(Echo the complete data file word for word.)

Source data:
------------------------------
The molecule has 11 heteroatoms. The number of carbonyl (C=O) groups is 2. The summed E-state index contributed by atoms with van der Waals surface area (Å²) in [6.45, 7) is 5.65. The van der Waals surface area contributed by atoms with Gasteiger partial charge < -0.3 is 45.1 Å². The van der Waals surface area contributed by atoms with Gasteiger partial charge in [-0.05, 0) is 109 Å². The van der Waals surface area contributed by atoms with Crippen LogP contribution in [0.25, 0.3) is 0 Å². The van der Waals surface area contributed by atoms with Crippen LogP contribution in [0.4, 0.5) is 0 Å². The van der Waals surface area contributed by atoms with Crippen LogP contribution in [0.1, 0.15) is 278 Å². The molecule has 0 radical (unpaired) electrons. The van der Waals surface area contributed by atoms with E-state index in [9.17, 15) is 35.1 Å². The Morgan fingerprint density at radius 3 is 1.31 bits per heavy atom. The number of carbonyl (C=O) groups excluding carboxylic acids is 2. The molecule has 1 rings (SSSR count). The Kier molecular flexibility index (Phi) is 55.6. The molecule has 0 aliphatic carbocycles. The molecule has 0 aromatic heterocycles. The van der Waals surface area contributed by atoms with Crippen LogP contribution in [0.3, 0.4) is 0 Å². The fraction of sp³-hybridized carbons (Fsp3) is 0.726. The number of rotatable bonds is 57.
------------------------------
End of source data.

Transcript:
The molecule has 11 heteroatoms. The number of carbonyl (C=O) groups is 2. The summed E-state index contributed by atoms with van der Waals surface area (Å²) in [6.45, 7) is 5.65. The van der Waals surface area contributed by atoms with Gasteiger partial charge < -0.3 is 45.1 Å². The van der Waals surface area contributed by atoms with Gasteiger partial charge in [-0.05, 0) is 109 Å². The van der Waals surface area contributed by atoms with Crippen LogP contribution in [0.25, 0.3) is 0 Å². The van der Waals surface area contributed by atoms with Crippen LogP contribution in [0.4, 0.5) is 0 Å². The van der Waals surface area contributed by atoms with Crippen LogP contribution in [0.1, 0.15) is 278 Å². The molecule has 0 radical (unpaired) electrons. The van der Waals surface area contributed by atoms with E-state index in [9.17, 15) is 35.1 Å². The Morgan fingerprint density at radius 3 is 1.31 bits per heavy atom. The number of carbonyl (C=O) groups excluding carboxylic acids is 2. The molecule has 1 rings (SSSR count). The Kier molecular flexibility index (Phi) is 55.6. The molecule has 0 aliphatic carbocycles. The molecule has 0 aromatic heterocycles. The van der Waals surface area contributed by atoms with Crippen LogP contribution in [0.3, 0.4) is 0 Å². The fraction of sp³-hybridized carbons (Fsp3) is 0.726. The number of rotatable bonds is 57.